A major concern in the South among many concerning Lincoln’s election was his long record of supporting crony capitalism and centralized banking as leverage to that end. Restricting the President’s term to six years eliminated the temptation to buy support and votes from the industrialists. Yet another reason the South sought independence from what they saw as a sectional president who now had his hands on the purse strings.
(7)Our new government…Its corner-stone rests, upon the great truth that the negro is not equal to the white man; that slavery subordination to the superior race is his natural and normal condition…We hear much of the civilization and Christianization of the barbarous tribes of Africa. In my judgment, those ends will never be attained, but by first teaching them the lesson taught to Adam, that ‘in the sweat of his brow he should eat his bread,’ and teaching them to work, and feed, and clothe themselves…”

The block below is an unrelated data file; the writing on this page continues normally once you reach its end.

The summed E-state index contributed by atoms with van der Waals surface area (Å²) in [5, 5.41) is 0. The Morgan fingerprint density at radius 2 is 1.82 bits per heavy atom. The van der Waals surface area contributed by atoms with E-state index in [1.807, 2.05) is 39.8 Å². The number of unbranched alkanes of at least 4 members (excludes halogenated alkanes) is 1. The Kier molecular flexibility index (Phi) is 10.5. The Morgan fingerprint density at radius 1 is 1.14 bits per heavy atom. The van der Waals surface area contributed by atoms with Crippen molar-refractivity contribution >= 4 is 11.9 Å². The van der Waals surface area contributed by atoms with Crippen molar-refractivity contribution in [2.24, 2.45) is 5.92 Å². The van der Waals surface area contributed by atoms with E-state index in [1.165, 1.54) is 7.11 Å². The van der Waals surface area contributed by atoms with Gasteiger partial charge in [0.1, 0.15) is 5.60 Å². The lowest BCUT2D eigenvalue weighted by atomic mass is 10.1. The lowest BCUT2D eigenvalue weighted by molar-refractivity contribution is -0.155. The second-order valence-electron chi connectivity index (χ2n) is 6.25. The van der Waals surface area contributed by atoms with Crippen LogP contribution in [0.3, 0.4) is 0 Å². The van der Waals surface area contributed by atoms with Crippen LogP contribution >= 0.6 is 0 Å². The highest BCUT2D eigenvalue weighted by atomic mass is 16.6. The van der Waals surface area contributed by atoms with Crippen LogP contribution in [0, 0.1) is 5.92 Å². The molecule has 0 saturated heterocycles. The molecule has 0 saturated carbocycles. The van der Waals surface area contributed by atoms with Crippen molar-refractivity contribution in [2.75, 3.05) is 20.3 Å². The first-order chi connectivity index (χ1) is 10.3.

Here is an example not only of the racist attitudes that were commonly held by most all both North and South, but also an example of an oft overlooked characteristic of how white supremacy played out quite differently in the South compared to the North. In the North the inability to make slavery profitable coupled with the emerging abstract enlightenment ideal of natural rights, had led to its end. Because of racism the few remaining blacks were ostracized into segregated shanty towns, and restricted by Northern black codes. In some cases the bodies of blacks were removed from cemeteries to complete the ethnic cleansing.